Cabinet Office minister Francis Maude has said that the government has made progress in the way it deals with big suppliers.
Maude was speaking at the Cabinet Office yesterday where he updated the media on how the government has fared one year on from the launch of its digital strategy.
Last month, a former Department for Work and Pensions (DWP) employee told Computing that the government doesn't fire enough of the big name suppliers who have wasted "billions of pounds" on failed IT projects.
But Maude was bullish about the way that government is now working with suppliers.
"We always said that where we have a relationship with a big supplier, we want it to be a strategic relationship and we want it to feel like a partnership, which means that we expect to see consistent pricing and a very high degree of visibility and transparency," Maude stated.
"So we don't expect the partnership to contain very opaque contracts, we don't expect to see automatic extensions to contracts. We expect to see smaller contractions and more capacity in-house for us to do the integration ourselves," he added.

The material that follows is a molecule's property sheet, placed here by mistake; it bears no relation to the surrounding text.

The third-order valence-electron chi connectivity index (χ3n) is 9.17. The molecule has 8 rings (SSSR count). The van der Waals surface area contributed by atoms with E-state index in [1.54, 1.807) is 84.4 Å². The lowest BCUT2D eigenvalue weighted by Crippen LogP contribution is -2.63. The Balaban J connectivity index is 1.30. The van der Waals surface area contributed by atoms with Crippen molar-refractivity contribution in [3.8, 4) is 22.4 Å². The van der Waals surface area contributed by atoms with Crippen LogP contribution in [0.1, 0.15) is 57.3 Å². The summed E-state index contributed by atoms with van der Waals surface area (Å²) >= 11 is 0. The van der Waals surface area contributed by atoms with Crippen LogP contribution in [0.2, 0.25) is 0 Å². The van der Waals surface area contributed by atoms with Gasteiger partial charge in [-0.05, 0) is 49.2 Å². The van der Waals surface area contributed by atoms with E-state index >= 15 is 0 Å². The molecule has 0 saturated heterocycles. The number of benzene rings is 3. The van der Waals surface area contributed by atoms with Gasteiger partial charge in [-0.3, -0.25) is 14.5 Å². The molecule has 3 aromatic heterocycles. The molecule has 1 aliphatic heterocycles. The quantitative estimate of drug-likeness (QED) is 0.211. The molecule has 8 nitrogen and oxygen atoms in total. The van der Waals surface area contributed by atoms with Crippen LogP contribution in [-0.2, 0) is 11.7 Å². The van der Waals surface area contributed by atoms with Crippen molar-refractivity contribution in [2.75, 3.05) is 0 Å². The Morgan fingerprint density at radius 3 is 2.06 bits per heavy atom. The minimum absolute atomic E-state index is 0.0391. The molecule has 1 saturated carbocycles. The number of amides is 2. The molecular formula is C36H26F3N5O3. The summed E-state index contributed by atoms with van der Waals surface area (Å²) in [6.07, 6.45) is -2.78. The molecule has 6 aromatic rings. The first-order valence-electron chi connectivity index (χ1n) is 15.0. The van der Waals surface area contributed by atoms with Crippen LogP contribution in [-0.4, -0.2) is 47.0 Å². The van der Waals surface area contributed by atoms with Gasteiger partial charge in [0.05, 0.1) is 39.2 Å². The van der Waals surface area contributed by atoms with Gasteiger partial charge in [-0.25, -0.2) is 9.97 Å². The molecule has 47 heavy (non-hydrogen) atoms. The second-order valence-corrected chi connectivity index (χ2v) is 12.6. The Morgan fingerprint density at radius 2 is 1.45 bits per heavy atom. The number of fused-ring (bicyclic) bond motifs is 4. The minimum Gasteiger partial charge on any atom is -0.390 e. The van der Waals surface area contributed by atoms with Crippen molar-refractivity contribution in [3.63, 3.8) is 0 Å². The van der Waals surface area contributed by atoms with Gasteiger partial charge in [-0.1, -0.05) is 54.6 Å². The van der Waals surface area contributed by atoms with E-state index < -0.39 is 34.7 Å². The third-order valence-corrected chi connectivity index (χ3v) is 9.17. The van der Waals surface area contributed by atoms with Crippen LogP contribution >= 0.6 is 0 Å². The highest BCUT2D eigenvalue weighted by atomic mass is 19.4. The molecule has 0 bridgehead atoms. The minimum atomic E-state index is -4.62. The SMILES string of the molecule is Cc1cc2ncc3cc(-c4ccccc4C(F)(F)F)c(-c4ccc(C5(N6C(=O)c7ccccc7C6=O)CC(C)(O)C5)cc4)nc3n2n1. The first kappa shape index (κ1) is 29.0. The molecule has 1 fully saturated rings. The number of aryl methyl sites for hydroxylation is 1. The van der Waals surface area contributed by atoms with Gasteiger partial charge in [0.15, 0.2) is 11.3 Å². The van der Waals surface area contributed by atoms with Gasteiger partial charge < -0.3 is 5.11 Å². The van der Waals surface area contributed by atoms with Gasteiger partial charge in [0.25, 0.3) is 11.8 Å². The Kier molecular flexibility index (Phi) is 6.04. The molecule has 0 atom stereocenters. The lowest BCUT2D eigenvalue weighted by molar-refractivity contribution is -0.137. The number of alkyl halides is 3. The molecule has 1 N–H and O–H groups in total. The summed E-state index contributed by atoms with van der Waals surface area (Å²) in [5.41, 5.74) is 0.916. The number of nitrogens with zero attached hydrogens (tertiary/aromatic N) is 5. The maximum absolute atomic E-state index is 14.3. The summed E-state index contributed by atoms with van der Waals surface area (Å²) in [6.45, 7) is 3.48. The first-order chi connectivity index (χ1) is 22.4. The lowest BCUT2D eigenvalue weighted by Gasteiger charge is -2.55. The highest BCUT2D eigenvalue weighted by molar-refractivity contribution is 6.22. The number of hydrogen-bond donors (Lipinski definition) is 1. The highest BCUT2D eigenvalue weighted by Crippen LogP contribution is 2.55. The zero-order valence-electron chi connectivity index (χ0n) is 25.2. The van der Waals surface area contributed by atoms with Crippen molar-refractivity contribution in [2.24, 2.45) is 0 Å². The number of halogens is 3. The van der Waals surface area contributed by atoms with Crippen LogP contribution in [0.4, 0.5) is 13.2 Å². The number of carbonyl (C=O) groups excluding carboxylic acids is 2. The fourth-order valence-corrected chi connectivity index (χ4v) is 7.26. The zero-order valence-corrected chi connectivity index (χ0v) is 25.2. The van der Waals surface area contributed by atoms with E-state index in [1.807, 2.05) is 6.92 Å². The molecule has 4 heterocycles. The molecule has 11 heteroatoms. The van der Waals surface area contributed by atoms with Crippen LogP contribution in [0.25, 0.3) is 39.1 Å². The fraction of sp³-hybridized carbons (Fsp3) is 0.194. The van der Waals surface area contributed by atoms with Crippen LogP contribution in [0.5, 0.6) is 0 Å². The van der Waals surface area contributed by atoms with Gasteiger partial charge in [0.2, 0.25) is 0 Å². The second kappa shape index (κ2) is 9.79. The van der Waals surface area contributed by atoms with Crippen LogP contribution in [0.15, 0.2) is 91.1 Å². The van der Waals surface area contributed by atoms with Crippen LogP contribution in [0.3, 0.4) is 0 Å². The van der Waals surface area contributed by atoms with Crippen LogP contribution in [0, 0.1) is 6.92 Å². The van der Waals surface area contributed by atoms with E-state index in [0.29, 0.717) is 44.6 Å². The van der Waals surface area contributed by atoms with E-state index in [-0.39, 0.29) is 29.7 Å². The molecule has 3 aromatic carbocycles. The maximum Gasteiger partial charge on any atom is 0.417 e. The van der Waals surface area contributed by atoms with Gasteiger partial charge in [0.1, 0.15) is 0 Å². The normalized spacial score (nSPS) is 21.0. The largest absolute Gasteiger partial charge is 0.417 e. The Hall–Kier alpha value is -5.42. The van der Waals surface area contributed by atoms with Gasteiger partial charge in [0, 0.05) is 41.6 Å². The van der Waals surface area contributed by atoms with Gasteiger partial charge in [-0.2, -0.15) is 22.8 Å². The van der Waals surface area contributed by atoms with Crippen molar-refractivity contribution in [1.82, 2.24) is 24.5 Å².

There should be, Maude said, a separation between integration and provision of services, so the same supplier should not be the integrator and supplier of services.
"We have made a lot of progress but still have a lot of legacy. When I speak to the Prime Minister of the world's leading e-government, Estonia, he tells me that they had two advantages when they became independent - they had no legacy and had no money," the minister said.
"The smartest of the systems integrators will see that coming and will want to embrace the new world rather than rely on milking the old world, so that's where we are - the jury's out," he said.
Maude declined to comment on the DWP's Universal Credit debacle, stating that there were "inconsistencies" across the whole of government.
"I would say that the team that has developed the exemplar digital solution - what everyone sees as the strategic long-term answer to Universal Credit, has been predominantly a DWP team with some really terrific people and this will be taken forward by DWP.
"This is never about the solutions being provided exclusively by the Government Digital Service (GDS), it is GDS working with in-house teams very creatively, bringing in outside contractors and developers to work intensively with the department," he said.
"The DWP team working on digital has GDS team members in there, and in the space of three months they developed the spine - a relatively thin spine - but a digital solution and that will be developed on," he added.
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